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University of West Hungary Sopron Theses of the PhD Dissertation THE MIMESIS IN ARCHITECTURE Andor Wesselényi - Garay Sopron I. THE ANTECENDENTS OF THE DISSERTATION From the second half of the 1990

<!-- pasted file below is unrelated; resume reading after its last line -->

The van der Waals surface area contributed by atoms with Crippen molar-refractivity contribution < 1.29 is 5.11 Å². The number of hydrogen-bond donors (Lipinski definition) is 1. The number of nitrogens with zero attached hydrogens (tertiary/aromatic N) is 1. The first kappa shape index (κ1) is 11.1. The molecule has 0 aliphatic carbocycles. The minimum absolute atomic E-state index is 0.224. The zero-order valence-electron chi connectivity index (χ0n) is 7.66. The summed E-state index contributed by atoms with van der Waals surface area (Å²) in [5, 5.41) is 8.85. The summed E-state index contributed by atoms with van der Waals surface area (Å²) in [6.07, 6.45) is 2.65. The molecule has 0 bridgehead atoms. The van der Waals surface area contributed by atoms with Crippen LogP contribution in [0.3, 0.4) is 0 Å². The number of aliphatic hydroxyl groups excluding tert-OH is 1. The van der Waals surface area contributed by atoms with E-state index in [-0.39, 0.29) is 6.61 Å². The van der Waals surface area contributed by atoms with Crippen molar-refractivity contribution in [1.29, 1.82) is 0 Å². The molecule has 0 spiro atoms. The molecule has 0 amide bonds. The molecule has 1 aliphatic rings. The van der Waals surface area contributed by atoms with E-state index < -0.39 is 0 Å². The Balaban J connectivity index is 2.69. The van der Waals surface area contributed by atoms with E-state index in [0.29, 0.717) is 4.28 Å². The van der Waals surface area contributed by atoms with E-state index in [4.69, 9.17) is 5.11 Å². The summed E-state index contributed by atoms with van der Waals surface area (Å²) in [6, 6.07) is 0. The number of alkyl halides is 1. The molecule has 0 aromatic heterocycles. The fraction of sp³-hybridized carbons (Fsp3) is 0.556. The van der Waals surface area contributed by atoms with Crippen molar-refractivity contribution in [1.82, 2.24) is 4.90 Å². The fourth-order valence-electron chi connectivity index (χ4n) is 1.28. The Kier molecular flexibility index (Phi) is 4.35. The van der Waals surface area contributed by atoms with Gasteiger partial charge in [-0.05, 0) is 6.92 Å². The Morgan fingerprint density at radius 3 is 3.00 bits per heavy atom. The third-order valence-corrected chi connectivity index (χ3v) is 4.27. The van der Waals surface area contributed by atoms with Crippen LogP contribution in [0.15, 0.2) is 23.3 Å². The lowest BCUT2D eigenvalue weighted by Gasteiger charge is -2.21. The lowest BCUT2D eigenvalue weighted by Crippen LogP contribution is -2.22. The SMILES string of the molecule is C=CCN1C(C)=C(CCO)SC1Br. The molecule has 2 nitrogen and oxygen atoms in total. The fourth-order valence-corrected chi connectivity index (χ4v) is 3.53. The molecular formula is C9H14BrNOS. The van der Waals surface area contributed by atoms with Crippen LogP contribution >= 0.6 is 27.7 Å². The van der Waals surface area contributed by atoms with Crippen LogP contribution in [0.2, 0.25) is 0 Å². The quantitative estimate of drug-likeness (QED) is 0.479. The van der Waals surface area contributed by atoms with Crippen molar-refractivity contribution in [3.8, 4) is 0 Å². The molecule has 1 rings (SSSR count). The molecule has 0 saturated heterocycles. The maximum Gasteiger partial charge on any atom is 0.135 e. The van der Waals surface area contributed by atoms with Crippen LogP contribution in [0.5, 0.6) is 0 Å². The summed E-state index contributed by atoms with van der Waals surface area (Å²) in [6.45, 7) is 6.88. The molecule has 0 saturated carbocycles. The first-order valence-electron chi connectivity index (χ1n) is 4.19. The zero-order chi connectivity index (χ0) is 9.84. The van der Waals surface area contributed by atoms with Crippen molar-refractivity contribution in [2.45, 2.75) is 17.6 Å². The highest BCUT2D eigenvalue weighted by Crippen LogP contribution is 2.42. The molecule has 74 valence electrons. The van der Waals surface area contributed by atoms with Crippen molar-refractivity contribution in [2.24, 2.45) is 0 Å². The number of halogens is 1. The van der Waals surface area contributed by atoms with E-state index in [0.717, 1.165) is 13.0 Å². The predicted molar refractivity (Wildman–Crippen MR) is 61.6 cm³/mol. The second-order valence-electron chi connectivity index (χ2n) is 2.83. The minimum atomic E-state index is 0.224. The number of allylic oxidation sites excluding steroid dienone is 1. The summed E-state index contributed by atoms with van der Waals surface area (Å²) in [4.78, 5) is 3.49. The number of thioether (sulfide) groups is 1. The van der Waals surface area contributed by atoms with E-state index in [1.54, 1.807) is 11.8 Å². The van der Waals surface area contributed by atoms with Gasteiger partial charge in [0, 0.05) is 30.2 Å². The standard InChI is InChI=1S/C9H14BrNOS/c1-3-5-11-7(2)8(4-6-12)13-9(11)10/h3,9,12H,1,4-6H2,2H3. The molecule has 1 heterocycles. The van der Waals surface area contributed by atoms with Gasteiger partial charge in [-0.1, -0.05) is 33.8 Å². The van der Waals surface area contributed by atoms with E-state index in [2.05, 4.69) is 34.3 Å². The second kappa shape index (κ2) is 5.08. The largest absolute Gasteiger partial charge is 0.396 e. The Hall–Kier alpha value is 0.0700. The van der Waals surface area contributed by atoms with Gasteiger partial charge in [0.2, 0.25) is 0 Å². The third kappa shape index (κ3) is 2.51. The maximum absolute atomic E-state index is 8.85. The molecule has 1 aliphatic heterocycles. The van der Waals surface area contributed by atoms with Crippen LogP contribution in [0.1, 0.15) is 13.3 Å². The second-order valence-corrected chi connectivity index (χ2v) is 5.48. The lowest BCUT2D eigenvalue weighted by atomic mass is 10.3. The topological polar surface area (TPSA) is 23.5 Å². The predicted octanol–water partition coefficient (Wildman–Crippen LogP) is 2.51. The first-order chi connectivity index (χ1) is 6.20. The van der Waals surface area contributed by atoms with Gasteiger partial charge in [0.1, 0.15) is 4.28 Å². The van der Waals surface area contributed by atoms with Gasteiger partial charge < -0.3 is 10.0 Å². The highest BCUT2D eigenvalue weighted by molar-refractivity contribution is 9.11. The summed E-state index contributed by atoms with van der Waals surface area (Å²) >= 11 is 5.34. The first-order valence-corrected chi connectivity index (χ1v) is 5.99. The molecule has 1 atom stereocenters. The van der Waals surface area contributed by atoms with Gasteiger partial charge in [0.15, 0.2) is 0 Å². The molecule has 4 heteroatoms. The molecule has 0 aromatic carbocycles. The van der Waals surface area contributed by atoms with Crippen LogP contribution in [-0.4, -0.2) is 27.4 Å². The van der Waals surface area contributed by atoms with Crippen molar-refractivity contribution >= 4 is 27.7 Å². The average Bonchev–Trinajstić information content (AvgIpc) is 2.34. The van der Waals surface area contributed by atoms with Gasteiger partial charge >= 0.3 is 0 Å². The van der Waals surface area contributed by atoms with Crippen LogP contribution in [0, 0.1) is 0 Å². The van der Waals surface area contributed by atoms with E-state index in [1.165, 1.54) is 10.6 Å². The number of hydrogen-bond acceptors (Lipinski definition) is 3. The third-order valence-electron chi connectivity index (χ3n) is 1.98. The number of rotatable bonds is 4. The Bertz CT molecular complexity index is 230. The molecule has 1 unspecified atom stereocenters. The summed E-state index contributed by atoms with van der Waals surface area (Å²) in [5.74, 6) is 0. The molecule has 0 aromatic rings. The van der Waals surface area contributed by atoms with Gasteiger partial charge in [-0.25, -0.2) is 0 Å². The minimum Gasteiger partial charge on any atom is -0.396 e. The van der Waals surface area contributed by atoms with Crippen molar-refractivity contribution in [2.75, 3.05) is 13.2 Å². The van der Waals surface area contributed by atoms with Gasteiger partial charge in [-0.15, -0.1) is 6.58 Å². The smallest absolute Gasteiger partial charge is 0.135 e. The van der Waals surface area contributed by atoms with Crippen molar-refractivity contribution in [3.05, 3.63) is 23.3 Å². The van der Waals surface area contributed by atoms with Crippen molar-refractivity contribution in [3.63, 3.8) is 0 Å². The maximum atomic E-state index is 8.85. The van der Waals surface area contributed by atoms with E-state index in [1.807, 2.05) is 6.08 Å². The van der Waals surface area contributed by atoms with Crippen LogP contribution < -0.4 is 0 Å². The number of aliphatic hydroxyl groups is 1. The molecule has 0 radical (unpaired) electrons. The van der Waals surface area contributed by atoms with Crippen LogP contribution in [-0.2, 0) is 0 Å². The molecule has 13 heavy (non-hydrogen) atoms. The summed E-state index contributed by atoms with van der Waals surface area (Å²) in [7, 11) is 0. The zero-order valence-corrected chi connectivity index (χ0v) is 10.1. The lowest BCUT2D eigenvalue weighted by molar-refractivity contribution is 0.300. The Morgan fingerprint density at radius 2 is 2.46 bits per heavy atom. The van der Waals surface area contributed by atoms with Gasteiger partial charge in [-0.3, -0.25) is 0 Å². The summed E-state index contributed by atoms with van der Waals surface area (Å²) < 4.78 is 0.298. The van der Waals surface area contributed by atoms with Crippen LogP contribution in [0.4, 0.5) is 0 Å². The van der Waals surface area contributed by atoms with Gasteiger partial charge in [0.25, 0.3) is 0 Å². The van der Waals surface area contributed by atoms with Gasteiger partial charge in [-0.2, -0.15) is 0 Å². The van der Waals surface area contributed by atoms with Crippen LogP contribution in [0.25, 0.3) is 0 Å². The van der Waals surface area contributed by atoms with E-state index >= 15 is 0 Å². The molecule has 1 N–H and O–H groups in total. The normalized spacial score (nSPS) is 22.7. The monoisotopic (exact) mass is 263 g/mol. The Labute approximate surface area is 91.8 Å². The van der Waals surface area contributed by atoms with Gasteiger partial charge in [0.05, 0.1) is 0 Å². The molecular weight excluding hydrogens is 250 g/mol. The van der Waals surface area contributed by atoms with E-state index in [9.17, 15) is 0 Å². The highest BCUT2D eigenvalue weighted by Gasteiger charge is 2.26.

University of West Hungary Sopron Theses of the PhD Dissertation THE MIMESIS IN ARCHITECTURE Andor Wesselényi - Garay Sopron 2007 2 I. THE ANTECENDENTS OF THE DISSERTATION From the second half of the 1990 s the number of those buildings, which stepped out of the forms of modernism, have increased. The straight walls were replaced by curved surfaces, while the perpendicular ones left behind the orthogonal system. Parallel to these changes, beside function, structure and materials, the architects attention have been more and more attracted by the results of the sciences, Physics, Biology and of course Philosophy. As a result of the so called digital revolution, architectural design has also been conquered by computers. What s more, from the status of sheer technical devices, computers have become assistants in the process of designing in many cases. All these made it gradually possible for the architectural forms to venture on an expedition that previously could only be done at the time of the construction. All these contributed to the appearance of a significant number of buildings of arched or curved volume that could relate to the forms of nature and the outside world more and more distinctly. Before long critics and theoretists recorded this phenomenon on the basis of form. Such expressions as biomorphic, zoomorphic or antropomorphic architecture revived. However, these expressions related to architecture on the basis of form. If we organise this formal relation on common philosophical basis we can firmly state that behind the different zoo-, bio- or antro- forms there exists an expression very well known in art history, that of mimesis. The existence of soft forms and formal inspirations taken from nature is not a completely new phenomenon in architecture. The phenomenon has simply been exaggerated by technological development. Therefore the examples of completed buildings and of those still under construction draw our attention, beyond the formal relations, towards a deeper uniformity concerning content. This uniformity concerning content can be described as mimesis or, in a wider sense, as an attitude to the techniques of creation. II. THE MIMESIS IN ARCHITECTURE The history of art is the history of conventions. At the centre of this tradition is the relationship between current artistic work and nature Reality). Interpretations of this relationship have differed starkly at various periods in history, but floating in the background throughout has been Aristotle's definition of the final purpose of art: mimesis. By this maxim, the meaning of art is the reproduction of reality. Architecture, however owning to the 3 technical an tectonic constrains of the building, has never been able to adopt mimesis as its core program Unlike the directness of a panel picture or sculpture, architecture could only display relationships to environment , nature or reality via codes known only to the initiated. The tectonic message of palm-tree column capitals, the column body bulging for strength, the reed bundle imitating column, or the stone adaptation of carpentry joints in the Doric order is a blend of jargon and visual information that really can only by interpreted through prior learning. In architecture, then, Aristotle's interpretative maxim of art, mimesis cannot be such thoroughgoing theoretical program as is in painting or sculpture. Architecture's mimetic capability, free of ideology, is at base exclusively technology -dependent. In our days is this technology available, and represented on significant works: freed by new was of using materials, architectural invention takes its cue from natural phenomena and adopts ready-decoded, recognizable biomorphic allusion. In a word, mimesis. This brief essay may be summed up in the thesis that: The technical revolution of our time has projected a part of architectural works into a new era in which, fundamentally breaking from modernist tradition, it has adopted mimesis, the maxim of fine arts since the beginning as its program. This new architecture is MIMETIC ARCHITECTURE. Beyond the acceptance of this thesis the aim of this work is to create a structure out of the mimetic phenomena in architecture. III. THE AIMS OF THE DISSERTATION The dissertation examines architectural mimesis or, in other words, one possible aspect of the relation between architecture and reality. This aspect is the art theoretical maxim of mimesis, copying or imitating in more general terms. In this respect the dissertation is not a thesis in the sense that it does not intend to have architecture as such accepted as a mimetic form. It does not wish to take sides whether or not architecs should be mimetic, either. The primary aim of this dissertation is to allow for a new type of classification of architectural creations by applying the model of mimesis. The secondary aim of the dissertation is to define and classify architectural creations along the line of a chosen cross-section. This cross-section or model of interpretation is, in this case, mimesis. As a characteristic part of art theory mimesis-as a model- attempts at creating permeability between the discussions of art theory and architecture. 4 IV. THE STRUCTURE AND RESEARH METHOD OF THE DISSERTATION Mimesis, as an approach allows free scope of any kinds of strategies of theoretical work to be defined. Thus, the approach consists of two parts. The first part presents the concept of mimesis from a philosophical point of view. It elaborates on the origin of the word and on the differences of the shades of meaning of copying and imitating. It also displays the magical origin of the concept and the process through which it became an artistic program. On presenting the artistic and architectural history of mimesis the dissertation also expatitates on the marginal fields where mimesis is no longer applicable. The history of mimesis, that is, can be divided into the examples of architectural mimesis and artistic mimesis. When assessing architectural mimesis the dissertation differentiates between atrpomorphic traditions and scientific traditions. The second part classifies buildings according to mimetic types. It also displays a mimetic scale which demonstrates the mimetic intensity of the creations. In this system mimesis is not a program but a model. We can better understand the aim of this dissertation through the following demonstrative parallel: the dissertation sets out to investigate what happens to the volume of the buildings represented by iron filings and steel-wool if we place a magnet inside with the word mimesis written on it. How does this modify the set? What kind of correlations can be deduced from the picture? The major lesson of this dissertation is that mimesis, in the set of architecture, is not a mere intellectual adventure. Having applied it for contemporary as well as historical cases, mimesis presents us with such a well structured picture of architecture that it proves, in itself, the relevance of the system or model, namely mimesis. This structure comes into being as a result of a method of classification through which the dissertation categorises everything a house can mime. Naturally, the subject of mimesis can be any kind of world component. Nevertheless, according to the number of the examined cases, the characteristic examples and the recurring motives, it is possible to set up well distinguishable categories which are flexible enough to cover the phenomena of mimesis. 5 The mimetic judgement of architecture, however, is always two-directional. There are houses which are judged to be mimetic by the public and are mentioned as living organisms independent of the intention that the architect had in mind. Opposite to this is the phenomenon when public opinion merely percieves the walls while the building in compliance with the architect s intention- is in some kind of mimetic relation with the world. Thus buildings which were judged to be mimetic and buidings which were intended to be mimetic often fall into different categories. For the demonstration of this duality the dissertation proposes the scale of mimetic perception and mimetic intention. While the mimetic categories were set up according to the subject of the imitation, the scale of mimetic perception and mimetic intention functions along the line of a different cross-section. It organises houses in accordance with the recipient s interpretations on the one hand and with the architect s intentions on the other, that is to say, the scale displays examples of intentional and operational types of mimesis. 6 V. THESES Thesis 1.: The consequence of technical development has projected a part of architectural works into a new era. It has adopted mimesis, the maxim of fine arts as its program since the beginning. This new architecture is mimetic architecture. Mimetic architecture is seeking a direct formal connection to the world and the environment. The significance of this search is that. Thesis 2.: The definitions and interpretations of mimesis in contemporary psychology can be extended into the realm of architecture. This procedure connects architectural integration with psychological assimilation and creative adaptation. Thesis.:2.a The concept described in psychology is creative adaptation. In the course of this process humans adapt gradually to the unknown environment. Humans adaptation to the environment is a reversed mimetic process through which humans become assimilated to the environment. Thesis.:2.b The architectural process of assimilation to the environment is twofold. In the first phase, during the process of creative adaptation the architect assimilated to the environment creates a building which is a psychological example of an assimilation to the environment. The house in this case is described by twofold mimetic connection. One relates it to its creator, or to be more precise, to the frame of mind accepting the environment, the other relates it to the environment. 7 Thesis 3.: According to the history of ideas shifting from faith to reason, from spiritual to substantial, the interpretation of mimesis also changed. In this process the historic anthropomorphic tradition has been followed by the contemporary scientific tradition. Thesis.:3.a A phenomena detectable in the history of architecture was that early Renaissance authors, primarily influenced by Vitruvius, explained the forms of architectural elements, for example that of a column, with the help of antropomorphic relations. Thesis.:3.b The antropomorphic explanation of architectural elements like the form of a column were replaced by scientific explanations as a result of growing independence of sciences by the second half of the 18 th century. Therefore, as Vitruvius has it the flutings of Ionic column are the depiction of the pleats of a garment covering a woman s body, while the same is explained by science with the help of arguments using plastic art and optics. Thesis 4.: The moment of mimesis, regardless of its accuracy, does not manifest in the whole, but only in some details of the architectural object. The partial mimesis, regardless of the intensity of connection, cannot be detected on the volume and facades. The three most characteristic cases of partial mimesis include baseplan mimesis, constructional mimesis and mimesis of details. Baseplan or code mimesis means that only the baseplan of a building resembles an element of the world. In constructional mimesis the structure of the building imitates the formation of a bearer also existing in nature. Mimesis of details refers to the cases of sculptural decoration and of sculpture. Characteristic examples of mimesis of details can be traced in historic architecture especially within the Romanesque and Gothic style. 8 Thesis 5 The types of architectural mimesis can be systematized. I determined classes and subclasses within the system. The classification is based on the things that architecture can make the object of mimesis. This system differentiates between the cases of environmental, artistic, scientific and psychological mimesis. In environmental mimesis the building becomes assimilated to the environment. Artistic mimesis presents contemporary and historical cults of styles, and displays how different styles and fashions were followed. Scientific mimesis defines the mimetic connection between architecture and natural sciences and humanities. M I M E T I C T Y P E S P R E - M I M E T I C S T A T E C O D E D M I M E S I S B a s e p l a n M i m e s i s C o n s t u c t i o n a l M i m e s i s M i m e s i s o f D e t a i l s P R I M A R Y E N V I R O N M E N T A L M I M E S I S S E C O N D A R Y A R T I S T I C M I M E S I S T E R T I A R Y S C I E N T I F I C M I M E S I S Q U A R T I C P S Y C H O L O G I C A L M I M E S I S A n t r o p o m i m e s i s F a u n a m i m e s i s F l o r a m i m e s i s O b j e c t m i m e s i s T o p o g r a p h i c m i m e s i s Artificial landscape independent of location D a t a m i m e s i s Location dependent artificial landscapes D e s c r i p t i v e d a t a D a t a g e ne r a t e d by architect D a t a g e n e r a t e d b y u s e r R a n d o m d a t a D i a c h r o n i c m i m e s i s C u l t s o f s t y l e s S y n c h r o n i c m i m e s i s C o s m o l o g i c m i m e s i s N a t u r a l P h i l o s o p h i c a l m i m e s i s F o l k a r t F a s h i o n S t y l e T r e n d C r e a t o r s c i e n c e s P h i l o s o p h y A r c h i t e c t u r a l regulations T e c t o n i c a l m i m e s i s Depiction of different forces A d j u s t m e n t R e g i o n a l i s m M a n i f e s t o 9 Thesis 6 Architectural imitation is dependent both on the intention of the artist and its detection by the spectator. I found that the ratio of mimetic intention and mimetic detection varies. I named the degrees of mimetic intention and mimetic detection and depicted them on a scale. The two extreme states of the mimetic scale is the architectural Rohrschach test and figurative architecture. The state of architectural Rohrschach test is the state whereby a house that is not mimetic is judged to be mimetic by free association by its public. The creations of figurative architecture are acknowledged as a defined form of nature both by their creators and their public. Between these two extremes is stretched the realm of abstract architecture which is the marginal state of mimetic architecture. Its creations are not intended to be mimetic and no other forms are projected in them by the public, either. MIMETIC SCALE operationalism intentionality ARCHITECTURAL ROHRSCHACH TEST R A N D O M M I M E S I S R E P R E S E N T A T I O N A L MIMESIS A B S T R A C T A R C H I T E C T U R E A R C H I T E C T U R A L PARAPHRASE A N A L O G O U S ARCHITECTURE Metaphoric architecture Illustrative architecture Narrrative architecture P R O G R A M ARCHITECTURE Critical architecture COMMUNICATIVE ARCHITECTURE M I M E T I C ARCHITECTURE FIGURATIVE ARCHITECTURE T 10 Thesis 7 Colloquial language and speeches and writings on architectural works have always been rich in similes and metaphors. But the simile/metaphor is part of the language and not the architectural mimesis. 11 VI. THE LESSONS OF THE RESEARCH, THE POTENTIAL UTILIZATION OF THE RESULTS The model of mimetic architecture has very clear borderlines. From the direction of artistic architecture the borderline is abstract architecture where the mimetic moment is not experienced either by the architect or the recipient. From the direction of folk architecture the borderline is spontaneous or instinctive architecture. Instinctive architecture is a primitive answer given by local materials to local climate and function. This solution cannot be assessed by the terminology of mimesis. Although we declare our views on architecture with the help of similies and metaphors, this does not equal our stating that the meaning of an onion or piano shaped building would be onion or piano. The fact whether a house resembles something or not does not concern the readability of architecture. Architecture is not a transparent genre and as such cannot depict stories. The system of mimesis cannot alter this fact either. Mimesis, however, turns buildings into media. The fact that a building represents something and this can actually be recognised proves that the building can, in certain questions and problems, act as an argument. With the use of its own devices the building as a medium is able to display something that originally was not an architectural problem. The mediating capacity of architecture is therefore a possible space of the techniques of creation related to the mimetic ability of architecture. Architectural mimesis stands, to a certain extent, opposite individualism and creativity. For this very reason, artistic mimesis applied with moderation, or in other words, the following of standards can lead to the formation of architectural traditions which enhance the development of a formal language characteristic of a region. In mimetic architecture creativity means posing the relevant and exciting questions. That is to say, what problems a creation should touch upon, or what part of life should be turned into the subject of mimesis. The possibility of creativity is hidden in the well-thought out answer, whereas banal architectural mimesis, as a result of its low budget, can very often end up as kitsch. 12 VII. PUBLICATIONS Postorganic Architecture. in: Emerging Identities East. Berlin Bratislava Budapest Ljubljana Prague Riga Tallinn Vilnius Warsaw. Ed.: Kristien Ring, Deutsches Architekturzentrum, DAZ, Wine Cellar: An Inspiring Source of Contemporary Architecture. in: Brick 06. The Very Best of European Architecture. Brick Award Callwey Verlag. Munchen Modele architektury węgierskiej w czasach prekształceń. In: Arhitektura Murator 2005/02, p Original English: Beyond, Above, Around And After Modernism, Architecture in Hungary in The Time of Transition Form-Shape-Mimesis. in: the appendix of Utóirat - Post Scriptum A Régi-új Magyar Építımővészet (Hungarian Architecture). 2005/4. V. volume 27. Issue The New Chapter of Post-Organic Architecture. About the New Building of Graphisoft Park. in: régi-új Magyar Építımővészet (Hungarian Architecture). The cultural periodical of the Union of Hungarian Architects. 2005/ From an Anologue to a Model. in: the appendix of Utóirat - Post Scriptum A Régi-új Magyar Építımővészet (Hungarian Architecture) volume 2. Architecture and Science. Conference November On the topic of Architecture-Science-Sensitivity. Volume /5. V. volume 28. issue A Dim Image in a Mirror. About the Extension of the City Hall in Budaırs. in: régi-új Magyar Építımővészet. (Hungarian Architecture). The cultural periodical of the Union of Hungarian Architects. 2005/ Illustrative Architecture in: Alaprajz 12. volume, 1. issue, January- February, 13 About the Possible Consequences of a Change in Scale. Residential Building Including Several Flats in Mecset street. in: Alaprajz 11. volume, 5. issue, July-August, On the Borderline of Kitsch and High Art, Louis Comfort Tiffany and the Tiffany-glass. in: Alaprajz 10. volume, 1. issue January- February Mimetic Architecture, Biomorphic Tendencies at the Architectural Biennale in Venice.. in: Atrium, 2002/6, December-January Eco, Paper, Fashion, Furniture, Design, Paper Furniture. in: Alaprajz 8. volume, 5. issue, July-August, From Cheap to Attractive Plastic, Furniture Made of Plastic. in: Alaprajz 8. volume, 8. issue, November-December, Architecture of Objects, Semi-Detached House, Budajenı. in: Alaprajz 9. Volume, 8. issue, November-December, VIII. LECTURES-CONFERENCES Contramobility, When Time Stops. 10th of May, ab - 1. Architectural Biennale, Rotterdam. in: NAI (The Dutch Architectural Institute) The City as an Eternal Spatial Conflict: Budapest at the Doorstep of a New Paradigm. Kulturjahr des Zehn. The Cultural Y